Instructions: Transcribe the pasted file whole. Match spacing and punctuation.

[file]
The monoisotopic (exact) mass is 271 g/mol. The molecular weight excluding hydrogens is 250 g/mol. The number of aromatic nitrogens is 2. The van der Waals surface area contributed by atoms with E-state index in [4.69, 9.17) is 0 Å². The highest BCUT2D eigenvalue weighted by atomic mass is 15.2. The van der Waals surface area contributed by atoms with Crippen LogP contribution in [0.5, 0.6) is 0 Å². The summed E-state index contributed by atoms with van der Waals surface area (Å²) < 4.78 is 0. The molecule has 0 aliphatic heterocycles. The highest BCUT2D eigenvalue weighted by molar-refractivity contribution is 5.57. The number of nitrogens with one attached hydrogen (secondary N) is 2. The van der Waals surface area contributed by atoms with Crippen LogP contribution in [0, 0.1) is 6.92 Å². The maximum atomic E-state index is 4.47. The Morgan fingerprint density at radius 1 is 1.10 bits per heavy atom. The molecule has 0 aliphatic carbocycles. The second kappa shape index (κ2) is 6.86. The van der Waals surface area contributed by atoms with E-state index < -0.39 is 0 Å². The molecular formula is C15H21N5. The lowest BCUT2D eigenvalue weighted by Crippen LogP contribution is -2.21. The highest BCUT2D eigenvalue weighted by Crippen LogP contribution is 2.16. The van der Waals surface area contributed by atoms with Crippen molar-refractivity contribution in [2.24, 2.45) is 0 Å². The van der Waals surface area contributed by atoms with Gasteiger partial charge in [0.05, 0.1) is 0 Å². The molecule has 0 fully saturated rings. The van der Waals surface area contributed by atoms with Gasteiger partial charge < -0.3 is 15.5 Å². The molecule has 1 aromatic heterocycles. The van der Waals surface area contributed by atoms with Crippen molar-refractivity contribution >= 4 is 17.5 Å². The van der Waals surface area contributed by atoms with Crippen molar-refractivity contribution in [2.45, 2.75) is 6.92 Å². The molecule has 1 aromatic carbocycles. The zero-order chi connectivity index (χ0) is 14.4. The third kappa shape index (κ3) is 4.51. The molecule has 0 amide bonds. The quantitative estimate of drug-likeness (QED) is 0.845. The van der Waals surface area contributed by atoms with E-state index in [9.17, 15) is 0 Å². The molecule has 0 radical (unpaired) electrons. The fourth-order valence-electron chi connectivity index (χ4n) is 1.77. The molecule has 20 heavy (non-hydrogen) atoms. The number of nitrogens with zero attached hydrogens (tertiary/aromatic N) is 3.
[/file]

The monoisotopic (exact) mass is 271 g/mol. The molecular weight excluding hydrogens is 250 g/mol. The number of aromatic nitrogens is 2. The van der Waals surface area contributed by atoms with E-state index in [4.69, 9.17) is 0 Å². The highest BCUT2D eigenvalue weighted by atomic mass is 15.2. The van der Waals surface area contributed by atoms with Crippen LogP contribution in [0.5, 0.6) is 0 Å². The summed E-state index contributed by atoms with van der Waals surface area (Å²) < 4.78 is 0. The molecule has 0 aliphatic heterocycles. The highest BCUT2D eigenvalue weighted by molar-refractivity contribution is 5.57. The number of nitrogens with one attached hydrogen (secondary N) is 2. The van der Waals surface area contributed by atoms with Crippen LogP contribution in [0, 0.1) is 6.92 Å². The maximum atomic E-state index is 4.47. The Morgan fingerprint density at radius 1 is 1.10 bits per heavy atom. The molecule has 0 aliphatic carbocycles. The second kappa shape index (κ2) is 6.86. The van der Waals surface area contributed by atoms with E-state index < -0.39 is 0 Å². The molecular formula is C15H21N5. The lowest BCUT2D eigenvalue weighted by Crippen LogP contribution is -2.21. The highest BCUT2D eigenvalue weighted by Crippen LogP contribution is 2.16. The van der Waals surface area contributed by atoms with Crippen molar-refractivity contribution in [2.24, 2.45) is 0 Å². The van der Waals surface area contributed by atoms with Gasteiger partial charge in [0.05, 0.1) is 0 Å². The molecule has 0 fully saturated rings. The van der Waals surface area contributed by atoms with Gasteiger partial charge < -0.3 is 15.5 Å². The molecule has 1 aromatic heterocycles. The van der Waals surface area contributed by atoms with Crippen molar-refractivity contribution >= 4 is 17.5 Å². The van der Waals surface area contributed by atoms with Crippen molar-refractivity contribution in [2.45, 2.75) is 6.92 Å². The molecule has 1 aromatic carbocycles. The zero-order chi connectivity index (χ0) is 14.4. The third kappa shape index (κ3) is 4.51. The molecule has 0 amide bonds. The quantitative estimate of drug-likeness (QED) is 0.845. The van der Waals surface area contributed by atoms with E-state index in [9.17, 15) is 0 Å². The molecule has 0 radical (unpaired) electrons. The fourth-order valence-electron chi connectivity index (χ4n) is 1.77. The molecule has 20 heavy (non-hydrogen) atoms. The number of nitrogens with zero attached hydrogens (tertiary/aromatic N) is 3.